TWO AMERICAN ASTRONAUTS made quick progress during a spacewalk outside the International Space Station on Saturday to replace a broken equipment cooling system, NASA said today.
The risky outing was called for earlier this week after a cooling valve failed, leaving NASA no other option but to replace an ammonia pump at the orbiting lab.
The problem caused a partial shutdown in the system that regulates equipment temperature at the space station, but did not pose any danger to the six-man crew, NASA said.
Saturday’s spacewalk began just after noon and ended at 5.30pm, an hour earlier than planned.
Astronauts made fast work of their key task for the day, disconnecting the old pump, and were also able to take on the extra task of removing the pump.
A second spacewalk is set for Monday to work on installing the new pump module.
“They will be replanning that spacewalk,” a NASA commentator said, in light of the extra progress made on Saturday.
The venture outside the space station was the seventh for veteran spacewalker Rick Mastracchio, 53, and the first for rookie Mike Hopkins, 44.
Japanese astronaut Koichi Wakata operated the station’s 15 meter robotic arm, hoisting Mastracchio and the refrigerator-sized ammonia pump module from one section of the lab to another.
With Mastracchio grasping the 350 kilogram module and unable to see where he was going, Wakata eased him into the right spot for stowing the pump.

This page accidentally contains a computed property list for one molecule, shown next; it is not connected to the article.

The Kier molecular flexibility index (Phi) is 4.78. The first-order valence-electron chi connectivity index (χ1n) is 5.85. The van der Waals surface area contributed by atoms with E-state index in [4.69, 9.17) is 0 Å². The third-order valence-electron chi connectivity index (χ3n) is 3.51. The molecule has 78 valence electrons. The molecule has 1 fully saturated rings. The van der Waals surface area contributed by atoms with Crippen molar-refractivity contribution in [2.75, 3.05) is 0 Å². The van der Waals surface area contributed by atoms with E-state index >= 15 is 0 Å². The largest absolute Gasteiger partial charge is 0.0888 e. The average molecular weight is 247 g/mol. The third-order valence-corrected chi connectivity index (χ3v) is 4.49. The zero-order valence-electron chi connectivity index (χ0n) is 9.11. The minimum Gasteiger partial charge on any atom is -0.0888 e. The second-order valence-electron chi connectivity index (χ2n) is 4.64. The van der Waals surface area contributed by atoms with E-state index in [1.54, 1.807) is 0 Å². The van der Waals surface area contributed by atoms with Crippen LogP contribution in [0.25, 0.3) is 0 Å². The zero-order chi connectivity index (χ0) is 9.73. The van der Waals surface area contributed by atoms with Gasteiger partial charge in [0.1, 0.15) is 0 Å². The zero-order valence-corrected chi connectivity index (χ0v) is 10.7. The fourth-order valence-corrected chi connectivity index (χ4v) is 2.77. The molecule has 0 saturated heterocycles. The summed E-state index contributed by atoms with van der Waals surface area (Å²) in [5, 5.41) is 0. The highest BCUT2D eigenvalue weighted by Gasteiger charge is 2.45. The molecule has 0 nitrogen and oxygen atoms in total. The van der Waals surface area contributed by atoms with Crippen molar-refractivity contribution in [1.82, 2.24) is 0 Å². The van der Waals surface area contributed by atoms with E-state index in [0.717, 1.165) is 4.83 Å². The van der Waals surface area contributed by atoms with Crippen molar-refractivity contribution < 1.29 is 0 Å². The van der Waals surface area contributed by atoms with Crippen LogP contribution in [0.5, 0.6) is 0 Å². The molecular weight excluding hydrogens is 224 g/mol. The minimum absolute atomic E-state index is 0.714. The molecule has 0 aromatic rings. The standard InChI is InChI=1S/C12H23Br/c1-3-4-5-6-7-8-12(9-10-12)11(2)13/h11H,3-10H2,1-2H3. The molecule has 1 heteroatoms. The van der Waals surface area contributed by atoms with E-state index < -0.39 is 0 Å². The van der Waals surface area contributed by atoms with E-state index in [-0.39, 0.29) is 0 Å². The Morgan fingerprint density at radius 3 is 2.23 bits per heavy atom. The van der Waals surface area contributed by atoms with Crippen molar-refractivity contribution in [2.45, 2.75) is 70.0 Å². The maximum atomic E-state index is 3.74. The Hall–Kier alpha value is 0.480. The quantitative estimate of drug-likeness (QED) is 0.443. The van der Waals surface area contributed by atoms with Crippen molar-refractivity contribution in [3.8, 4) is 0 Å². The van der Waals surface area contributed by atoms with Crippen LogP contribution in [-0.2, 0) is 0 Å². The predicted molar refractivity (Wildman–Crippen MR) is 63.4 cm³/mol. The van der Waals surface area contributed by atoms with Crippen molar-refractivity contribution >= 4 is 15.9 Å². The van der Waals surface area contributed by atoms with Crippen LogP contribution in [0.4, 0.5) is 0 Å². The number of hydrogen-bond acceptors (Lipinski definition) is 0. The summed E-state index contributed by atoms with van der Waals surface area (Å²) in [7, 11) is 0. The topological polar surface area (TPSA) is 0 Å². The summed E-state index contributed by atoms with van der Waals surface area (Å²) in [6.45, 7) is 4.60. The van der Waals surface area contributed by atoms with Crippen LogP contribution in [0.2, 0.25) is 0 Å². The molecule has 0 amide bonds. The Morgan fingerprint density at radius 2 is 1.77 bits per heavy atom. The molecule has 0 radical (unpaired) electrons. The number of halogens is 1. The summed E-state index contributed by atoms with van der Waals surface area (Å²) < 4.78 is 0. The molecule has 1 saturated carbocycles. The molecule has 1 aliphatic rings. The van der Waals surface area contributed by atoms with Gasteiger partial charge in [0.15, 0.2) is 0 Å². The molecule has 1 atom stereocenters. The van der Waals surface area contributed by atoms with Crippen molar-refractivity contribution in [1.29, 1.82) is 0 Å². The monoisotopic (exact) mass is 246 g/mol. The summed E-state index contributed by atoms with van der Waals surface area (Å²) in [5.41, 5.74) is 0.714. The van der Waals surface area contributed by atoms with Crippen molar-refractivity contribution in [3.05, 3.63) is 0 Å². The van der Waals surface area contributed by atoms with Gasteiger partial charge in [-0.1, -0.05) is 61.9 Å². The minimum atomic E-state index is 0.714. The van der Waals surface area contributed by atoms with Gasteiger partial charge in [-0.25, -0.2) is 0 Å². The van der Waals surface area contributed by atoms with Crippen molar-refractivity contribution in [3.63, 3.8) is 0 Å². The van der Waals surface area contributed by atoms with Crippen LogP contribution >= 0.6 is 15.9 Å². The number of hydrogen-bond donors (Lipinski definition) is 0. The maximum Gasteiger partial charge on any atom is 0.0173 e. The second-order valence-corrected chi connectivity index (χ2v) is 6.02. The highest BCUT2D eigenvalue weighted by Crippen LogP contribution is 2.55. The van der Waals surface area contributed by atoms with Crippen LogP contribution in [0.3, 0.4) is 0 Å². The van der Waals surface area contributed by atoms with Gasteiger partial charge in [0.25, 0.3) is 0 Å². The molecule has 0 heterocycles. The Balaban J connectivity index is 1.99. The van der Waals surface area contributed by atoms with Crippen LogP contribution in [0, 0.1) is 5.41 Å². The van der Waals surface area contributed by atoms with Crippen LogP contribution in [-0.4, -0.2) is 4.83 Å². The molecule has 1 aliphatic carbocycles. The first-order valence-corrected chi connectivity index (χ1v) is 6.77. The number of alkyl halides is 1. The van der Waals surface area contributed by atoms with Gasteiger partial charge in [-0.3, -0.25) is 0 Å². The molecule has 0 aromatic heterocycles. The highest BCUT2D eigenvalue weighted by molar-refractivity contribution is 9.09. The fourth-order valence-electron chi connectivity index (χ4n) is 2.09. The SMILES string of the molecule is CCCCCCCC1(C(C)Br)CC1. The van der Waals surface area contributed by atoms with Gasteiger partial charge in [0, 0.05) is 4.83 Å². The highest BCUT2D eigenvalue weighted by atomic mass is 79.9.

The two US astronauts sported helmet cameras, and NASA TV showed the operations in real-time from the perspective of the spacewalkers.
NASA also had to rig up some last-minute contingency gear inside the US-made spacesuits, which had not been used since a helmet water leak nearly drowned a European astronaut in July.
Now the helmets carry an extra absorption pad and a snorkel inside, in case there is a malfunction in the water pump system in the 35-year-old suits.
The investigation into the cause of the helmet leak is ongoing. Hopkins wore the suit that had the problem, though its inner water pump had been replaced.
NASA checked with the astronauts at regular intervals throughout the day to make sure they were not feeling any “squishy” sensation behind their necks, which might have indicated a water buildup and would cut short the spacewalk, space agency commentators said.
The astronauts reported dry conditions and no problems in their spacesuits or gloves.
At one point, Mastracchio said his toes were getting cold, but they warmed again once he alerted mission control in Houston and heaters were activated in his spacesuit boots.
The astronauts trained for the emergency spacewalks by watching video of a previous outing to replace an ammonia pump in 2010.
A third spacewalk was initially projected for 25 December but it is possible the astronauts will be able to complete all their work Monday.
If not, the Christmas Day outing would be the first since 1974, when a pair of NASA astronauts did work outside the Skylab space station.
Saturday’s spacewalk was the 175th for maintenance and repair aboard the 15-year-old ISS, NASA said.